This report has been forwarded by the biochar community group based on Motueka, Carbon Action Aotearoa…

Dennis and I are very grateful for their support during our stay for the Nelson workshop and the preceding public forum in Motueka that CAA organised.

More on this and the other workshops soon.

Click on image to link to the cutting or you can search for it here (page 20)


Carbon Action Aotearoa event in Motueka, 28May

A click on the image opposite should lead to a legible version of this article, published in the Nelson leader on 17 May.

We’ve been getting great support from CAA in Motueka for the Nelson workshop on 29 May. Katerina and her team are organising a free public forum on the evening before the workshop.

Details: Free one-hour biochar introductory evening: Monday 28th May 7.30 pm at MOTEC, Parklands School, opposite the library in Pah St. Motueka. (Koha for refreshments and venue hire welcome).

Biochar and kiwifruit industry

Zespri have been kindly supporting our efforts to educate and inform the kiwifruit industry on opportunities related to biochar production and application.

They have published a short article in their latest industry magazine (linked from their banner, above).

Zespri have recently provided some support to research related to biochar through a Waikato University internship but they are not endorsing the use of biochar products.

The nascent biochar industry needs to work with agriculture industries in NZ to validate claims and ensure safe application of new products. Hopefully, the research community will also become more active and interested but this may only come from more funding.

HortNZ… followup article

Biochar: the renaissance of an ancient practice for a sustainable future

HortNZ have kindly supported our workshop marketing activity with the inclusion of a followup story  to the Robin Boom article published in their January edition of their magazine, NZGrower. I covered that in an earlier post:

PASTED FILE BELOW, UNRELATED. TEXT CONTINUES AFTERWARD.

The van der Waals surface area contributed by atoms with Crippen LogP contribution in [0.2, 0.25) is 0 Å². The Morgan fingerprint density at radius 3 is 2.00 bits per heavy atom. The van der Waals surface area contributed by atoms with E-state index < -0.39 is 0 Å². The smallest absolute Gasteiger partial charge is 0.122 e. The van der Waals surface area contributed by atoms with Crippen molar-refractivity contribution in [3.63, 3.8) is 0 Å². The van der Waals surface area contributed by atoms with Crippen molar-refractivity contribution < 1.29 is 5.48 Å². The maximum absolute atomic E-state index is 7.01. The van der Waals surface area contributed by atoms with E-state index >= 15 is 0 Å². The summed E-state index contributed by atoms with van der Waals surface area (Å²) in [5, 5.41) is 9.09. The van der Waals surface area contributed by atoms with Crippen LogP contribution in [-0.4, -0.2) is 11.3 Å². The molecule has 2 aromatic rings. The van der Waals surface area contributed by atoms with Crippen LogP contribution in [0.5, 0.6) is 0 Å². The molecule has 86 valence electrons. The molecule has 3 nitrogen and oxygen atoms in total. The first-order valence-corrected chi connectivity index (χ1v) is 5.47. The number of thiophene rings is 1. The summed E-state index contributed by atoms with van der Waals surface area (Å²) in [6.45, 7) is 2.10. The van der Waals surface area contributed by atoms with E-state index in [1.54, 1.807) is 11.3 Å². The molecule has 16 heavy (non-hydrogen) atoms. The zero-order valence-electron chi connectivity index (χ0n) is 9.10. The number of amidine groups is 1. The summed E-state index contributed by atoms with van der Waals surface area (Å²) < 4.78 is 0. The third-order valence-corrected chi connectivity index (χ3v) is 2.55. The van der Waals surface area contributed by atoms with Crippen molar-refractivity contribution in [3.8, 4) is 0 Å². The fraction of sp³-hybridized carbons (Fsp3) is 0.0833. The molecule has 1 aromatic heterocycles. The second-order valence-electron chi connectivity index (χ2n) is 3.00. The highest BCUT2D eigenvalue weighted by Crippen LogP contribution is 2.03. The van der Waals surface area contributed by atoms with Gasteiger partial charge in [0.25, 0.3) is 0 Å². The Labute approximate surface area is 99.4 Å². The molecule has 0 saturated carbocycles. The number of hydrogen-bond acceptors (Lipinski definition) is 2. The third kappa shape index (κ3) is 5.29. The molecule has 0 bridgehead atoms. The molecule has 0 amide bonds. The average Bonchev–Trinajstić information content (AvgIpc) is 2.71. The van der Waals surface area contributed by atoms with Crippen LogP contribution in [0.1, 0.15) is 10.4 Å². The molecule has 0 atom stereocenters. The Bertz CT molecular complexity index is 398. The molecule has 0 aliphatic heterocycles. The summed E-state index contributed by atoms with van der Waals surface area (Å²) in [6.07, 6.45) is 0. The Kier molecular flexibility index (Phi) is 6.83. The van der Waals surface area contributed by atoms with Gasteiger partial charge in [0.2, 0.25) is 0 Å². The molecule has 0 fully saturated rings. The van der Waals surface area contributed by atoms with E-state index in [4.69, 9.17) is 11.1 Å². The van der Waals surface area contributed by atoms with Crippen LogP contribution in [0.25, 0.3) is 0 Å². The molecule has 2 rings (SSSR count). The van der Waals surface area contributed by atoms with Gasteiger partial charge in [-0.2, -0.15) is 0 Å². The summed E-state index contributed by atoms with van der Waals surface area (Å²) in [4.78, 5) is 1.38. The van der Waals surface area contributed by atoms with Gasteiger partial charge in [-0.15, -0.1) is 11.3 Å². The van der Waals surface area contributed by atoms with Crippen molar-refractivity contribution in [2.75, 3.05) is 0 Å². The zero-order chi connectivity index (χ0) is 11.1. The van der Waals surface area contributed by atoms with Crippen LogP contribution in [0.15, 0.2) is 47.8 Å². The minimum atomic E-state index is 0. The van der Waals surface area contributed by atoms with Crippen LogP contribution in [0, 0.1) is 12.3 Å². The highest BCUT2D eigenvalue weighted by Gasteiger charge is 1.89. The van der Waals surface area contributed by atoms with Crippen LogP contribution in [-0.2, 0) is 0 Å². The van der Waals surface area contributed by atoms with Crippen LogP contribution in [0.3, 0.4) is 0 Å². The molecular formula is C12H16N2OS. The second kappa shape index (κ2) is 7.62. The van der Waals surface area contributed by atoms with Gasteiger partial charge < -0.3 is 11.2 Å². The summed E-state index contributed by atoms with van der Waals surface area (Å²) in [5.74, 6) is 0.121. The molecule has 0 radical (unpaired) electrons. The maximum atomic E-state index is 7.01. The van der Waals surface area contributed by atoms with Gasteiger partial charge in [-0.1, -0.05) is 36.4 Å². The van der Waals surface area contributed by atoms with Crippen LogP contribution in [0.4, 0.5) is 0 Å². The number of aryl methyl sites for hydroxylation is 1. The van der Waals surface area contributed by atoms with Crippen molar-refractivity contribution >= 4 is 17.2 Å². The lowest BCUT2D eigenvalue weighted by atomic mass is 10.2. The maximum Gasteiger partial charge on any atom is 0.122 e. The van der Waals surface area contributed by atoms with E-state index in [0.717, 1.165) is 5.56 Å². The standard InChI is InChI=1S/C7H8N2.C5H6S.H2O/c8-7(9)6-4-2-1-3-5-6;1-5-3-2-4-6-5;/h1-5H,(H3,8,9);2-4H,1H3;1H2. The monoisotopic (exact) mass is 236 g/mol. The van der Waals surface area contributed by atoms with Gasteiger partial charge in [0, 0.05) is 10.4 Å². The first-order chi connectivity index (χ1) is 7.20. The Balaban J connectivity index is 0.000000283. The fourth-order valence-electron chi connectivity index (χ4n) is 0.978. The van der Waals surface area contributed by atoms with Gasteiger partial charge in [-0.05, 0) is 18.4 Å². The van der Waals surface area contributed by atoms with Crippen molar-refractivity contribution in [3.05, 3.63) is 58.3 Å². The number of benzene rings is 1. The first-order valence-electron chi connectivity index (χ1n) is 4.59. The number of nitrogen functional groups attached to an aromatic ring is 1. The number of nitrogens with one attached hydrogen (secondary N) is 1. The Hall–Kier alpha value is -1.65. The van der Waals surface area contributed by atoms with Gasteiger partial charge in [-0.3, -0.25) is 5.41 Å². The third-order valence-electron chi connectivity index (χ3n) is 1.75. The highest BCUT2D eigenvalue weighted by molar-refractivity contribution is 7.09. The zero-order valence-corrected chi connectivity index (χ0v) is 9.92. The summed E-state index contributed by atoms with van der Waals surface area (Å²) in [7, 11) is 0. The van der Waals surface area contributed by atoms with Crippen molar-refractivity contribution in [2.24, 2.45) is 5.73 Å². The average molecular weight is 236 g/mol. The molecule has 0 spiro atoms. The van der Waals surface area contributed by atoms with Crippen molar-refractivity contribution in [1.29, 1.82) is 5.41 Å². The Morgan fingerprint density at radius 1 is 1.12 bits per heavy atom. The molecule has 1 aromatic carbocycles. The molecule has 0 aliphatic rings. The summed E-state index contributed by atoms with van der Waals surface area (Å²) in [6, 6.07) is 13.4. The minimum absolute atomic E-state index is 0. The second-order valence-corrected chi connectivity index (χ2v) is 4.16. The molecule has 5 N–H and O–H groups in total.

You can access a copy of the article from the page links below.

click to link to PDF page

NZGrower Vol.73-03, pg30

click to link to PDF page

NZGrower Vol.73-03, pg31

OWNZ publishes biochar article

Reviving an ancient soil technology: Biochar

Organic Winegrowers NZ magazine

Biochar article

Organic Winegrowers NZ have published an article in their latest “organic matters” magazine focused on biochar and supporting the biochar workshop tour coming up next month. All of the workshops are in wine or vine country…

You can access the article pages from the magazine by clicking on the adjacent cover image or the article title, above.

Pukekohe biochar on Earth Day

Source: Pukekohe charcoal fire event to make biochar on Earth Day |

“The Pukekohe Anglican Parish is hosting a charcoal fire event for Earth Day on April 22, as part of the Anglican’s Action Network. The event, held at Pukekohe’s St Paul’s Anglican Church on Buckland Rd, will see a one kilogram block of wood burned for each person in attendance, to make biochar, which will be buried, with fruit trees planted on top. This technique reduces greenhouse emissions by avoiding the release of carbon as the wood decays. To place a block of wood on the fire and to learn more about biochar, the event will take place from 9-11am, followed by a sausage sizzle at 11.30am and the planting of the trees at 12.30pm. A gold coin donation is asked for, to help the parish continue its sustainability work. For more information call John, 2381357.”

BiogroNZ support for biochar workshops

And while I’m on the workshop article theme (last two posts), Biogro have also come out in support with a banner in their latest (March) newsletter. I can’t find a newsletter archive on their website so the best I can do is a C&P from my email newsletter copy:As the text is illegible!:

“Rebuilding and retaining carbon in the soil is fundamental when farming organically. Returning organic matter of various types to the soil is a mandatory and standard process. In line with this is using biochar, which is charcoal produced for application to soil. Workshops are being held across May/June 2018 with a collaboration between AllBlackEarth and NZ Biochar to present information and demonstrations on making and using Biochar. For all inquiries and to make a booking, head to the AllBlackEarth events website.”

Note that the link provided in their newsletter was faulty (corrected, above).